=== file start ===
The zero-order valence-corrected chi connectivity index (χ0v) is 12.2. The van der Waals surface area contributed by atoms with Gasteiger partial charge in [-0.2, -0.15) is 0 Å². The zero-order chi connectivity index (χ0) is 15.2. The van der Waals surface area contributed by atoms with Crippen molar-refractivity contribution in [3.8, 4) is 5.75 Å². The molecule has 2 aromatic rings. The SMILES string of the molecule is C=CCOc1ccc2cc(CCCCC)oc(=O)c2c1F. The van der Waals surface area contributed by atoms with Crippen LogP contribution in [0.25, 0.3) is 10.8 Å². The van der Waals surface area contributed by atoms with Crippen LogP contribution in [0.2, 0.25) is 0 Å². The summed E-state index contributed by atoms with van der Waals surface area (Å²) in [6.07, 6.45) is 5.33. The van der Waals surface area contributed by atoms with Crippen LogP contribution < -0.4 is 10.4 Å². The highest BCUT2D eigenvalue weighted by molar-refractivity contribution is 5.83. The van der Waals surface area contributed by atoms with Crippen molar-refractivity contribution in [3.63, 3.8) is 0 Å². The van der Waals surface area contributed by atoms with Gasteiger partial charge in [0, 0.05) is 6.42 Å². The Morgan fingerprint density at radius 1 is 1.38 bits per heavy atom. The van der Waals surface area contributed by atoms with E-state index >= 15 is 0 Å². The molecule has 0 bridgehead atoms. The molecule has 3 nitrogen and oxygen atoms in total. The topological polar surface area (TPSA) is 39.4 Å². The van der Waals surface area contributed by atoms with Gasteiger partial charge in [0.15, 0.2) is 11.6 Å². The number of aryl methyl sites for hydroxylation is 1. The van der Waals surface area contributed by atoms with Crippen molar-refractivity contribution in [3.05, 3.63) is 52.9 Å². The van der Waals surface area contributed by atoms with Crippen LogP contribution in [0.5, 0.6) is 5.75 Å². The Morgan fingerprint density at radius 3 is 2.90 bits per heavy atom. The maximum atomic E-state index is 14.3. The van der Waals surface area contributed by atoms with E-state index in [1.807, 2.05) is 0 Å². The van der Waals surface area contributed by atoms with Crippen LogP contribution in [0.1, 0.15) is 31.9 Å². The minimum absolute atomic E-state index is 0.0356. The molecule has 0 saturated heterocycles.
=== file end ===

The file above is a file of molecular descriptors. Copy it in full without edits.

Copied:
The zero-order valence-corrected chi connectivity index (χ0v) is 12.2. The van der Waals surface area contributed by atoms with Gasteiger partial charge in [-0.2, -0.15) is 0 Å². The zero-order chi connectivity index (χ0) is 15.2. The van der Waals surface area contributed by atoms with Crippen molar-refractivity contribution in [3.8, 4) is 5.75 Å². The molecule has 2 aromatic rings. The SMILES string of the molecule is C=CCOc1ccc2cc(CCCCC)oc(=O)c2c1F. The van der Waals surface area contributed by atoms with Crippen LogP contribution in [0.25, 0.3) is 10.8 Å². The van der Waals surface area contributed by atoms with Crippen LogP contribution in [0.2, 0.25) is 0 Å². The summed E-state index contributed by atoms with van der Waals surface area (Å²) in [6.07, 6.45) is 5.33. The van der Waals surface area contributed by atoms with Crippen LogP contribution < -0.4 is 10.4 Å². The highest BCUT2D eigenvalue weighted by molar-refractivity contribution is 5.83. The van der Waals surface area contributed by atoms with Crippen molar-refractivity contribution in [3.63, 3.8) is 0 Å². The van der Waals surface area contributed by atoms with Gasteiger partial charge in [0, 0.05) is 6.42 Å². The Morgan fingerprint density at radius 1 is 1.38 bits per heavy atom. The van der Waals surface area contributed by atoms with E-state index >= 15 is 0 Å². The molecule has 0 bridgehead atoms. The molecule has 3 nitrogen and oxygen atoms in total. The topological polar surface area (TPSA) is 39.4 Å². The van der Waals surface area contributed by atoms with Gasteiger partial charge in [0.15, 0.2) is 11.6 Å². The number of aryl methyl sites for hydroxylation is 1. The van der Waals surface area contributed by atoms with Crippen molar-refractivity contribution in [3.05, 3.63) is 52.9 Å². The van der Waals surface area contributed by atoms with Crippen LogP contribution in [0.5, 0.6) is 5.75 Å². The Morgan fingerprint density at radius 3 is 2.90 bits per heavy atom. The maximum atomic E-state index is 14.3. The van der Waals surface area contributed by atoms with E-state index in [1.807, 2.05) is 0 Å². The van der Waals surface area contributed by atoms with Crippen LogP contribution in [0.1, 0.15) is 31.9 Å². The minimum absolute atomic E-state index is 0.0356. The molecule has 0 saturated heterocycles.